Don't try to use my system to attack another / 2015-03-30

2015-03-30 Don't try to use my system to attack another 2 years ago
A growing part of the 'Internet background noise' that my server is receiving seems to be tcp syn packets from faked source addresses. I mentioned this before in Am I part of an interesting attack?. Looking at the traffic with p0f shows that the source addresses (and ports!) are constant but the operating system and the time to live changes so these probably come from multiple hijacked systems:
174.128.225.126:57282 - Windows XP/2000 (RFC1323+, w+, tstamp-) [GENERIC]
  Signature: [8192:93:1:52:M1460,N,W8,N,N,S:.:Windows:?]
  -> xx.xx.xx.xx:80 (distance 35, link: ethernet/modem)
174.128.225.126:57282 - UNKNOWN [8192:87:1:52:M1460,N,W8,N,N,S:.:?:?]
  -> xx.xx.xx.xx:80 (link: ethernet/modem)
174.128.225.126:57282 - UNKNOWN [8192:85:1:52:M1460,N,W8,N,N,S:.:?:?]
  -> xx.xx.xx.xx:80 (link: ethernet/modem)
174.128.225.126:57282 - Windows XP/2000 (RFC1323+, w+, tstamp-) [GENERIC]
  Signature: [8192:98:1:52:M1460,N,W8,N,N,S:.:Windows:?]
  -> xx.xx.xx.xx:80 (distance 30, link: ethernet/modem)
174.128.225.126:57282 - UNKNOWN [8192:81:1:52:M1460,N,W8,N,N,S:.:?:?]
  -> xx.xx.xx.xx:80 (link: ethernet/modem)
174.128.225.126:57282 - Windows XP/2000 (RFC1323+, w+, tstamp-) [GENERIC]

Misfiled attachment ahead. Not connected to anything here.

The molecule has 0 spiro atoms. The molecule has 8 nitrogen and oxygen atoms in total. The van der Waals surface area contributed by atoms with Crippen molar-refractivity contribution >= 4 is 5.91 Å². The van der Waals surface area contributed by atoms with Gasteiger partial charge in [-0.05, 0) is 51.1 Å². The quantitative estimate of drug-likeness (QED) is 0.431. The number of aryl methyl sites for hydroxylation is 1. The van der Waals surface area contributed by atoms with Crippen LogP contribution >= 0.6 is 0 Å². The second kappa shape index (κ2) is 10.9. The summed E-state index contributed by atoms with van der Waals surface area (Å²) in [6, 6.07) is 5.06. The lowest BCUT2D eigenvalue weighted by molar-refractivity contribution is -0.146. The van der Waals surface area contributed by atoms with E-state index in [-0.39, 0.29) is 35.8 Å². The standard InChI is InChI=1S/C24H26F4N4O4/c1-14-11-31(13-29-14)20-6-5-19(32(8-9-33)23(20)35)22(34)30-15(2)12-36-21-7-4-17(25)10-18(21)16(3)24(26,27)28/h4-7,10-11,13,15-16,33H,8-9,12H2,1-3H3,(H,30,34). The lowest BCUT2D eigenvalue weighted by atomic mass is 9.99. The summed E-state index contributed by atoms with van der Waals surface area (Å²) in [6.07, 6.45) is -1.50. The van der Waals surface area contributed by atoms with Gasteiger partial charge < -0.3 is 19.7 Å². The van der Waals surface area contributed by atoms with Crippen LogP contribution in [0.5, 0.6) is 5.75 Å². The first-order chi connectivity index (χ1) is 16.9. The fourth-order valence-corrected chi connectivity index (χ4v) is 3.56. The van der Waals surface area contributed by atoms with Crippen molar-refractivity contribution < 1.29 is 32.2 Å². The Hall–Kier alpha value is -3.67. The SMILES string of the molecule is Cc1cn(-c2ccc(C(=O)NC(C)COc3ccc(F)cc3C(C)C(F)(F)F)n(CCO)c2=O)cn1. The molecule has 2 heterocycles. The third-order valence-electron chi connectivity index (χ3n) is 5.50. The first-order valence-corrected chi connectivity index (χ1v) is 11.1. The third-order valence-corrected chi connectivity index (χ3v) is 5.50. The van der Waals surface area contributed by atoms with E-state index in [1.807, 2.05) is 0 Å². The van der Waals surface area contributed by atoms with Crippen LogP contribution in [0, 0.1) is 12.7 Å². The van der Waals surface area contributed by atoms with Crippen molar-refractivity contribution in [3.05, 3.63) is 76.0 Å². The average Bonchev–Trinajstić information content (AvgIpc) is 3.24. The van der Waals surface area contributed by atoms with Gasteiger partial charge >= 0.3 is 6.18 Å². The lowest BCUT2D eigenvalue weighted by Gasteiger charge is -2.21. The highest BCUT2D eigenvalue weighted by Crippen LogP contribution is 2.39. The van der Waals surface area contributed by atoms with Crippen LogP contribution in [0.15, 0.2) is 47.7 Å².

Signature: [8192:116:1:52:M1460,N,W8,N,N,S:.:Windows:?]
  -> xx.xx.xx.xx:80 (distance 12, link: ethernet/modem)
174.128.225.126:57282 - Windows XP/2000 (RFC1323+, w+, tstamp-) [GENERIC]
  Signature: [8192:102:1:52:M1460,N,W8,N,N,S:.:Windows:?]
  -> xx.xx.xx.xx:80 (distance 26, link: ethernet/modem)
I'd like to do some filtering on these because I don't want to be part of an attack flood. Basically loading tcp syns without establishing a connection is a pattern I don't like. Especially since the use of constant source port numbers mean the attackers don't want the intermediate (that would be 'me') to notice a strange number of open sockets. The above packets would mean my system would acknowledge each of them but there would be only one socket in state SYN_RECV from 174.128.225.126:57282.

The basic iptables rules look simple:
iptables -t filter -A INPUT -p tcp --syn -m recent --name tcpsyn --update --seconds 120 --hitcount 10 -j LOGDROP
iptables -t filter -A INPUT -p tcp --syn -m recent --name tcpsyn --set
iptables -t filter -A INPUT -p tcp \! --syn -m recent --name tcpsyn --remove
This took a bit of searching because the rules for stateful filtering interfered: the established connection never passed the --remove rule which is needed to stop monitoring IP addresses that establish a working connection. So I moved this rule above that rule
iptables -t filter -A INPUT -j ACCEPT --protocol all -m state --state ESTABLISHED,RELATED
I'm not perfectly happy with this at the moment, but it helps reduce my part in the Internet background noise.

This is all possible because some networks still allow traffic with spoofed source addresses. Filtering helps a bit in reducing 'my' replies, but the amount of traffic seems to increase.

Update:
In the evening the rates of traffic were going up. Maybe a result of the US waking up?

Update 2015-03-31:
And the next day the rates stay high. Not the US, different causes at work.

And another interesting datapoint: I have access to other webservers where I can check for this behaviour, but those are in a datacenter. The traffic type isn't visible there.

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